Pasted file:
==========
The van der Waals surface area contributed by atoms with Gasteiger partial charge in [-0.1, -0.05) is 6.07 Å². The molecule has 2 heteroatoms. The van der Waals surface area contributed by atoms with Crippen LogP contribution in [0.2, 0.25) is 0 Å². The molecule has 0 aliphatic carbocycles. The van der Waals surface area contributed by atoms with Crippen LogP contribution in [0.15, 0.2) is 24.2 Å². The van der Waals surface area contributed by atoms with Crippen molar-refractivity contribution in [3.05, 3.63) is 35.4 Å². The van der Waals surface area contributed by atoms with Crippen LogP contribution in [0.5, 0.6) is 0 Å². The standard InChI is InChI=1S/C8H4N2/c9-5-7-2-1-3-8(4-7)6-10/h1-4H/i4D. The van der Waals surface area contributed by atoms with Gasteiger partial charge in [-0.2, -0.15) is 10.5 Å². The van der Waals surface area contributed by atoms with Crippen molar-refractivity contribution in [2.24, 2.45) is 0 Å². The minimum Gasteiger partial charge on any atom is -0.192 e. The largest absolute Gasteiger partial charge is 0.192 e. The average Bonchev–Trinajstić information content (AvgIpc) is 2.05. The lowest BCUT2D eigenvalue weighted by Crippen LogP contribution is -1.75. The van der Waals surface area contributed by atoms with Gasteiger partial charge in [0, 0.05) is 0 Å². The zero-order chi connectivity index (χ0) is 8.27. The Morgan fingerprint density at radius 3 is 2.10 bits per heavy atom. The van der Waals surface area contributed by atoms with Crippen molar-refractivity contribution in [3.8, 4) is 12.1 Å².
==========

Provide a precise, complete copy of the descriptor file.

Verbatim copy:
The van der Waals surface area contributed by atoms with Gasteiger partial charge in [-0.1, -0.05) is 6.07 Å². The molecule has 2 heteroatoms. The van der Waals surface area contributed by atoms with Crippen LogP contribution in [0.2, 0.25) is 0 Å². The molecule has 0 aliphatic carbocycles. The van der Waals surface area contributed by atoms with Crippen LogP contribution in [0.15, 0.2) is 24.2 Å². The van der Waals surface area contributed by atoms with Crippen molar-refractivity contribution in [3.05, 3.63) is 35.4 Å². The van der Waals surface area contributed by atoms with Crippen LogP contribution in [0.5, 0.6) is 0 Å². The standard InChI is InChI=1S/C8H4N2/c9-5-7-2-1-3-8(4-7)6-10/h1-4H/i4D. The van der Waals surface area contributed by atoms with Gasteiger partial charge in [-0.2, -0.15) is 10.5 Å². The van der Waals surface area contributed by atoms with Crippen molar-refractivity contribution in [2.24, 2.45) is 0 Å². The minimum Gasteiger partial charge on any atom is -0.192 e. The largest absolute Gasteiger partial charge is 0.192 e. The average Bonchev–Trinajstić information content (AvgIpc) is 2.05. The lowest BCUT2D eigenvalue weighted by Crippen LogP contribution is -1.75. The van der Waals surface area contributed by atoms with Gasteiger partial charge in [0, 0.05) is 0 Å². The zero-order chi connectivity index (χ0) is 8.27. The Morgan fingerprint density at radius 3 is 2.10 bits per heavy atom. The van der Waals surface area contributed by atoms with Crippen molar-refractivity contribution in [3.8, 4) is 12.1 Å².